• Schoolboy Q / Photo by Getty Images

    ScHoolboy Q's 'Oxymoron' Both Transcends and Succumbs to Gangsta Rap's Baser Impulses

    ScHoolboy Q, the most unambitious and conventional member of Southern California's ambitious, unconventional Black Hippy crew, drops scrunched-up, novelistic raps about street life over sizzurp-dipped, purp-clouded production. But when you consider Kendrick Lamar's whirling narratives about gang violence's effects on the regular guy, Ab-Soul's wild-eyed raps about DMT and Twin Towers conspiracy theories, Jay Rock's tough-guy tone poems, and Isaiah Rashad's harrowing tales of self-injury and family strife, a little conventionality can be refreshing: Q cuts through all his buddies' heady bullshit and just tells it like it is. That's the point of gangsta rap, right?Oxymoron, the rapper's third full-length and first for Interscope, is powered by the sturdy widescreen hedonism of Dr.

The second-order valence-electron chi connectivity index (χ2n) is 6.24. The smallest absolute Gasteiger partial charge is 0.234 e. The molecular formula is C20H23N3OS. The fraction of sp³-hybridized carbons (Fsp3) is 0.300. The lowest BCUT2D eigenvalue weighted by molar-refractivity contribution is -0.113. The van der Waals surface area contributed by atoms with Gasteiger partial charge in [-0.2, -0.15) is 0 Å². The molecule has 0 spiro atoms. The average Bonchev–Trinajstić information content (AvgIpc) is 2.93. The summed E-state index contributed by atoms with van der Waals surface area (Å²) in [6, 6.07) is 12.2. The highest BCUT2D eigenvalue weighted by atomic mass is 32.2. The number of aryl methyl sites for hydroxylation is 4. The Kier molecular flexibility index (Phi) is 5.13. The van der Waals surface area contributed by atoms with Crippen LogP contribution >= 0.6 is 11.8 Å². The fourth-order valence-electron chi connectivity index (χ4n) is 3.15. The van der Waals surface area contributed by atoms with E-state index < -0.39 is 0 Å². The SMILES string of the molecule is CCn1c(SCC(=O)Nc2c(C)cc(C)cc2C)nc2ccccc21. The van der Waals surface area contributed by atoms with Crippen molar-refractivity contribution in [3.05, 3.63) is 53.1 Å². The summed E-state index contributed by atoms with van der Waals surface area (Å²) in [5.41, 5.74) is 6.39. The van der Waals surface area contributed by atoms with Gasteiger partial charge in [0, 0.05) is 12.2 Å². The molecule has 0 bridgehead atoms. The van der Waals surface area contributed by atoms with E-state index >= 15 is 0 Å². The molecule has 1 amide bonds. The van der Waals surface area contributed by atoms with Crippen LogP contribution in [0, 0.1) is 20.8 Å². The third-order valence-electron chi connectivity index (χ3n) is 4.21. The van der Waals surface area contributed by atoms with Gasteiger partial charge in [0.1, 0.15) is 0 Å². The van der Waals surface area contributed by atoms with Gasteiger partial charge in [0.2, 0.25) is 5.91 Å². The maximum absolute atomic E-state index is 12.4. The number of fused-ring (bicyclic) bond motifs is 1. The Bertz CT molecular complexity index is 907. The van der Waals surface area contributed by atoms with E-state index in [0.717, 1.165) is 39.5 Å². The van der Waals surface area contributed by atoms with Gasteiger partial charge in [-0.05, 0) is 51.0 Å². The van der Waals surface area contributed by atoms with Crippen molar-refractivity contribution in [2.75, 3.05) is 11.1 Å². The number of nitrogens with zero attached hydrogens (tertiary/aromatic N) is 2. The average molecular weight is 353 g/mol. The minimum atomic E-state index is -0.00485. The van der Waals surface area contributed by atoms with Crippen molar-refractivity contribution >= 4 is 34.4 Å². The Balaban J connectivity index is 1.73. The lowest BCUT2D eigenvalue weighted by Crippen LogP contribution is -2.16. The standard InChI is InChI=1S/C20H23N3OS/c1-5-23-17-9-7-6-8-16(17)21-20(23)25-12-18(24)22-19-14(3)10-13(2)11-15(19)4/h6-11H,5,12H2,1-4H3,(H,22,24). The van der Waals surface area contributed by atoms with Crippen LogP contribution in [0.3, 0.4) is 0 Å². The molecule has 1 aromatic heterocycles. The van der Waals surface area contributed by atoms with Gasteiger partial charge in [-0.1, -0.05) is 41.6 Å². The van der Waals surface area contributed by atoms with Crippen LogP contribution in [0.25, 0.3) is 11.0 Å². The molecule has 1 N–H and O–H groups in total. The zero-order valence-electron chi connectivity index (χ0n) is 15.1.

• Nicki Minaj's Malcolm X Controversy: What Her Critics Got Wrong

    Nicki Minaj's Malcolm X Controversy: What Her Critics Got Wrong

    Last week, when Nicki Minaj released her new song, "Lookin' Ass Nigga," she got two completely different reactions. Her fans were excited by the prospect of a new rappity-rap song from their heroine, complete with a music video that trolled the rap patriarchy and ambitiously commented on hip-hop objectification. But her detractors quickly denounced the "unofficial" single art — a famous photo of Malcolm X with a rifle in his hands, peering out a window in his home — as deeply, unforgivably offensive. The art was unwise — even the Malcolm X estate itself took issue — and Nicki apologized just one day after posting it, though on Hot 97 a few days later, she defended her use of the image, which she viewed as “a parallel” for the way women are attacked in hip-hop culture.

  • Rap Songs of the Week: Kanye West Brings the Right Kind of Corniness to 'Drunk in Love'

    Rap Songs of the Week: Kanye West Brings the Right Kind of Corniness to 'Drunk in Love'